Overfishing and depleted fish stocks are the results of open-access conditions where an individual fisher is acting in line with what is best for her personally. However, the joint outcome of all fishers’ actions is that not only do the ecological conditions of the fishery deteriorate, but they also do the economic returns.
From social sciences, we know that in order for fisheries to be sustainable, it has to be well defined who is entitled to fish and who does not have access to a fishery. Fisheries management in developing countries often struggle without access to biological data, and in addition, there is a lack of standardized data collection in economic and social terms as well.
The result is that it is barely possible to evaluate various policy changes and even harder to identify crucial traits that poorly managed fisheries have in common. Our research design entails data collection in all 10 EfD countries where domestic researchers are carrying out the data collection.
A similar problem with lack of data also applies to aquaculture in developing countries, despite the fact, that it is a rapidly growing industry that is becoming important as an export earner and provider of domestic high-quality protein in many developing countries.
Sustainable Fisheries Management
The first round of data collection from 10 FPI fisheries will be completed by the end of 2019. The data will be checked for consistency and quality, and the team members will then work on presenting each fishery in a draft article form. The ten fisheries are; Chub and blue mackerel fisheries in China, tuna fisheries in Vietnam, Bombay duck fishery in India, pelagic trawl fishing in Ghana, Tanzanian Nile perch fishery in Lake Victoria, artisanal marine fisheries in Nigeria, small scale Caribbean fisheries in Costa Rica, Queen conch fisheries in the Colombian Caribbean, and pelagic sardine and anchovy fisheries in Chile. These papers will be developed in 2019. They will be presented and revised during a pre-workshop in connection with the EfDs annual meeting in Colombia with the aim of submission to journals by the end of 2019.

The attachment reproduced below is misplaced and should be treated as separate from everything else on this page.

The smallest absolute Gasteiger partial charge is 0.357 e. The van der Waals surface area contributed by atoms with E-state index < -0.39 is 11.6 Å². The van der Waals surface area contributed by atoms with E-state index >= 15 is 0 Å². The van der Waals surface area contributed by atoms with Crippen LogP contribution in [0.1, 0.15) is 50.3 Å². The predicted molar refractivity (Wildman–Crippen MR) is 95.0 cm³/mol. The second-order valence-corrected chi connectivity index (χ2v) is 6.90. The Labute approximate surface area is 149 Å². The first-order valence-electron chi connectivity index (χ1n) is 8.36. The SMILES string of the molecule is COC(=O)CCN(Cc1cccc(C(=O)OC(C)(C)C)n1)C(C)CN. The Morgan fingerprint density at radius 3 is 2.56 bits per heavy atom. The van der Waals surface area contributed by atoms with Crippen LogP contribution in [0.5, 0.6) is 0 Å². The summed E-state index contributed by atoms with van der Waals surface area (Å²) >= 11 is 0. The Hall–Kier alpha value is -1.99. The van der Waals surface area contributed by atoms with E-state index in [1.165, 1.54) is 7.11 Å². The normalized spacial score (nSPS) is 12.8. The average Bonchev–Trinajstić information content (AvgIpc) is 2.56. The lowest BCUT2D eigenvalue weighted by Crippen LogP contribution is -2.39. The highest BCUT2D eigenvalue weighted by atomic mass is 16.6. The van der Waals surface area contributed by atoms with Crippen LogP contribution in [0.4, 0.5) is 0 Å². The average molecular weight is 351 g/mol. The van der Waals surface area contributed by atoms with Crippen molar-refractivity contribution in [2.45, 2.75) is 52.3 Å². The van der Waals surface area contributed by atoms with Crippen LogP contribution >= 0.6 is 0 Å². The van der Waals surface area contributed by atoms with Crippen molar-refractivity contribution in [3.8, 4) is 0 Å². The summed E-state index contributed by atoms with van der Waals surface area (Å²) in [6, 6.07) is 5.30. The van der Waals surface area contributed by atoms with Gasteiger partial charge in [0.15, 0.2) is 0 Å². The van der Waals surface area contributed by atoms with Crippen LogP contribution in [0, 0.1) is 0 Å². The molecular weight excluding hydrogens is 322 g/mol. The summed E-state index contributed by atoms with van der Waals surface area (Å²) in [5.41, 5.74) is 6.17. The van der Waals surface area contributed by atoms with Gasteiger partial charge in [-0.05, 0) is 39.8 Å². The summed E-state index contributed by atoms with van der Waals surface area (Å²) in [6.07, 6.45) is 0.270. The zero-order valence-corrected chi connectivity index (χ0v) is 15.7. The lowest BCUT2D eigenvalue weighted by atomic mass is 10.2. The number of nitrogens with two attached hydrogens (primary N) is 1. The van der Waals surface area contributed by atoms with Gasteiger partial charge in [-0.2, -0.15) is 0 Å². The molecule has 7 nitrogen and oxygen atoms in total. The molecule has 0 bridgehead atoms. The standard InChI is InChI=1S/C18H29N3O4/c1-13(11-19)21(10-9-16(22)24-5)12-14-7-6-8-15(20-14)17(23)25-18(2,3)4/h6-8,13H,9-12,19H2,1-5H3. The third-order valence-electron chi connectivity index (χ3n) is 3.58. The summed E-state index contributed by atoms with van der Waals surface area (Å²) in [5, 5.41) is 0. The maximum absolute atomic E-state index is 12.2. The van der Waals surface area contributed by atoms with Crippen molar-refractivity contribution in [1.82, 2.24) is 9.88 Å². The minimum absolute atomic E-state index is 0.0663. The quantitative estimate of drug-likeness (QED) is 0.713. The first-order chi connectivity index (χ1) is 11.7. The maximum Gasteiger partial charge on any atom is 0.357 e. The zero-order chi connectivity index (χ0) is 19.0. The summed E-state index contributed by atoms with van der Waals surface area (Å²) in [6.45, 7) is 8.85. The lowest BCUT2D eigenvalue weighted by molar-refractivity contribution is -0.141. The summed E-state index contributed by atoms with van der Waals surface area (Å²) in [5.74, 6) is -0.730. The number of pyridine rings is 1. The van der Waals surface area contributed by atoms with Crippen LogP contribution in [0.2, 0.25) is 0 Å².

The core team of researchers at universities in Gothenburg and Gainsville, Florida are working on the design of the manual and survey questionnaire to be used in data collection for Aquaculture Performance Indicators (API). The collaborating EfD researchers that are trained and experienced from using FPI will receive additional training in applying the API based on a selected and surveyed local aquaculture plants. Data will be checked through an iterative process with the program leader and researchers at the University of Florida. Data analysis will focus on identifying and explaining important factors behind success and failure in aquaculture development. The API data will complement other studies in the program that focus on evaluating local policy reforms in a local aquaculture sector. The ultimate aim academically is to produce a high-level science journal article based on the experiences and data gathered during early 2020 to be submitted during 2020.
Our research design entails data collection in China, Vietnam, Chile, Central America, Colombia, Ghana, Nigeria, and Tanzania where domestic researchers are carrying out the data collection.